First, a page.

Presentation on theme: "Religion and Spatial Arrangement Space is the final frontier."— Presentation transcript:
Religion and Spatial Arrangement Space is the final frontier
The basic premise here is that religion helps create the cultural landscape. First, the world can be mapped according to religion and we can see inter- and intrafaith boundaries. Second, religion alters the landscape through a variety of methods, creating its own cultural (built) landscape that overlays the physical landscape. This built landscape happens through a number of methods: Places of worship Sacred places Burial Practices Organization of time Administration of Space Wayside Shrines Other Effects STARTERS
Places of Worship All religions have structures. The function of a structure influences the arrangement of the building in space and across the landscape. Some structures may house shrines and others may serve as gathering places for worship. The distribution of religious structures in the landscape reflects the importance of religion in a culture’s value system. Religious Structures are often the largest or most prominent feature of the landscape.
Christian Churches The Christian landscape is dominated by a high density of churches. Churches are significant in Christianity both because they serve as gathering places but also because their physical structure is designed to reflect religious principles. Churches are often the largest or at least the central feature of Christian settlements. Given Christianity’s large variety of denominations, no single style dominates. Churches often reflect the architectural heritage of the local culture and are often constructed of local materials.
Muslim Masjids (Mosques) Muslims also gather to worship at their structures (mosques or masjids), but the masjid itself is not considered hallowed ground. Although any structure can serve as a masjid, classic masjids include domes and towers (minarets). Masjids are organized around a central courtyard. Surrounding the courtyard are rooms for education and other community functions. The pulpit is at the end of the courtyard that faces Mecca. Muslims will pray five times each day, whether in a masjid or not, facing Mecca. Muslims may also ritualize space by using a prayer rug.
Hindu Temples Sacred structures are relatively unimportant in Asian religions, whether ethnic or universalizing. Most important religious rituals and functions are likely to take place in the home. Many homes will have their own small shrines for these functions. However, Larger temples are sometimes built to house shrines. A temple may serve as a ritual home for one or more manifestations of Brahman (God). Temples usually has an internal space where a relic or image of God resides.
Buddhist Stupa Pagodas are also not often used as houses of worship so much as they are shrines devoted to the Buddha or to other Buddhist deities. Worship takes place in a near temple, monastery, or home They also often host individual prayer or meditation practice. Many contain relics of the Buddha himself. Pilgrimages carried relics to other countries and built pagodas for them They are often many-sided with elaborate towers, tiers, terraces, balconies and slanted roofs.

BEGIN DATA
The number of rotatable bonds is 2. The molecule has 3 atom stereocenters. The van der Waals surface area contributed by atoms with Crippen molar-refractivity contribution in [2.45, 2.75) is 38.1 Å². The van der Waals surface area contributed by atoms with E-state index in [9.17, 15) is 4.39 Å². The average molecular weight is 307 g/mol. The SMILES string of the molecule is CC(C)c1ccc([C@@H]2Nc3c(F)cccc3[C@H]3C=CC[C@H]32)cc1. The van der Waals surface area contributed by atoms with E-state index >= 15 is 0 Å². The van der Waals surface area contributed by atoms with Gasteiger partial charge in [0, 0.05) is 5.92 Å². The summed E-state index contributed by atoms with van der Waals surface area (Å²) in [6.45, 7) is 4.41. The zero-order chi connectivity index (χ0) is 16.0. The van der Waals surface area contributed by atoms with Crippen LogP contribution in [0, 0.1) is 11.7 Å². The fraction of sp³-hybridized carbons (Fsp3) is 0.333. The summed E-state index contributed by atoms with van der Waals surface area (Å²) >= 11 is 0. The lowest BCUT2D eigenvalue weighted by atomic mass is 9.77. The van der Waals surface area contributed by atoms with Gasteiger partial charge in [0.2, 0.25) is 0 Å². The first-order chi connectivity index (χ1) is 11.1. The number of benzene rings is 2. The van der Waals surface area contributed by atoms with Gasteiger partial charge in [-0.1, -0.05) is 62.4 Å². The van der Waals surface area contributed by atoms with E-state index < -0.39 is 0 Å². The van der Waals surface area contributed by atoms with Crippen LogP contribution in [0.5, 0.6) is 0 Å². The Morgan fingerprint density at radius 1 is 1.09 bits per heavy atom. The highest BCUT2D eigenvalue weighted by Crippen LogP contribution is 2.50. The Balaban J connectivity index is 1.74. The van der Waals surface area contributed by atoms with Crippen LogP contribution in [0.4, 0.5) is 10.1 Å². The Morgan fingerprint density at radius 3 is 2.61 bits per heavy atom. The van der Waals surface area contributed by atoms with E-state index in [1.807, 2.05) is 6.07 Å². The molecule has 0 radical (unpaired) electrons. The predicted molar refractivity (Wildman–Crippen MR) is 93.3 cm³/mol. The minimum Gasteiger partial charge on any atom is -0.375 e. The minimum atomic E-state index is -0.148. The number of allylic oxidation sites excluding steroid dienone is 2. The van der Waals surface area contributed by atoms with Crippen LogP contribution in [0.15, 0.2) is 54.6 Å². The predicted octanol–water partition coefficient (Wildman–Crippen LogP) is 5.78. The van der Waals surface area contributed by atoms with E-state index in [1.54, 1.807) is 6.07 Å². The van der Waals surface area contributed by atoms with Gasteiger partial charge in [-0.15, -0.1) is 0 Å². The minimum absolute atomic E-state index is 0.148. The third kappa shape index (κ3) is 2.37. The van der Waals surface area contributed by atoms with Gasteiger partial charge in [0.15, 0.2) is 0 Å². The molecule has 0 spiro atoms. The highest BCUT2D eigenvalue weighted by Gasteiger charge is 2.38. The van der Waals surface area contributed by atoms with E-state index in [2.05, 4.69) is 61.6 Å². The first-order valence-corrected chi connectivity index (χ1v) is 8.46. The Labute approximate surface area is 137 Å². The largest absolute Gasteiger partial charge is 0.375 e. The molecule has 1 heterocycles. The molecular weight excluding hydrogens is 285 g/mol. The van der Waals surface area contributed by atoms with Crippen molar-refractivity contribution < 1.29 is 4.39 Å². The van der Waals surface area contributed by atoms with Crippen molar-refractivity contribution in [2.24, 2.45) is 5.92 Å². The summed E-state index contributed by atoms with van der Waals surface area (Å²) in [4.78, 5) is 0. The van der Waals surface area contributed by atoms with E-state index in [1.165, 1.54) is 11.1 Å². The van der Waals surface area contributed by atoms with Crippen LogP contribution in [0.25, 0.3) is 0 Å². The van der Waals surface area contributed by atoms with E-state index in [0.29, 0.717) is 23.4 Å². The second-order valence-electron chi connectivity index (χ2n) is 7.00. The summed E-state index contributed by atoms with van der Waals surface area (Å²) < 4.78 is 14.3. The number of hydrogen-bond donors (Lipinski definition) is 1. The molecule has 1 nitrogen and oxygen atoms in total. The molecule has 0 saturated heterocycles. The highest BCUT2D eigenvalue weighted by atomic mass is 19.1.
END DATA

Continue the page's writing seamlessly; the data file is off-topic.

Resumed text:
Shinto Pagodas Shinto pagodas are also devoted more to shrines housing certain kami (spirits) and also offer space for ritual dance or personal meditation and prayer. May pagodas are places in which adherents come to offer gifts to the kami and to ask favor in the area of the kami’s power. Shinto pagodas are known for their many tiered roofs and their tori gates.
Baha’i Houses of Worship Since its founding, Baha’I has built a number of Houses of Worship all over the world (Russia, the US, Australia, Uganda, Germany, Panama, Samoa, and India. The location of the Houses does not reflect meaningful places or large concentrations of adherents for the Baha’i, but instead is meant to illustrate Baha’i as an established universalizing religion.
Sacred Space Religion demonstrates its impact in the way it arranges human activity on the landscape. A religion’s beliefs determine the way it distributes its elements on the land. Burial Practices Religious Settlements Know about: Cemetaries (Christian, Muslim, Jewish) Cremation (Hindus, Chinese, Sky Burial (Parsis, Tibetan Buddhists) Sea Burial (Micronesia) Know about: Utopian Settlements Bethlehem, PA (Moravians) Salt Lake City (Mormons) Puritan Settlement planning in New England
Sacred Space Religious Toponyms Holy Sites Toponyms serve as a way for a culture/religion to mark an area as their own through religiously-themed place names Mark the location of an life event, miracle, etc. They mark the place as sacred and are often the objectives of pilgrimages.
Administration of Space Universalizing Religions Ethnic Religions In order to maintain communication and consistency across the globe, universalizing religions tend to arrange space in an administrative hierarchy. Ethnic religions tend not to have organized, central authority systems.
Administration of Space Hierarchical Religions Locally Autonomous Religions Hierarchical Religions have a well-defined geographic structure and organize territory into local administrative units. Know about: Mormons (wards and stakes) Catholics (Provinces, Diocese and Parishes) Episcopals, Lutherans and Methodists Locally Autonomous Religions are self-sufficient and interaction among communities is confined to loose cooperation and shared ideas. Know about: Islam (unity through adherence to the Qur’an) Baptists, Church of Christ, Presbyterians Judaism (minyan) and Hinduism (individual)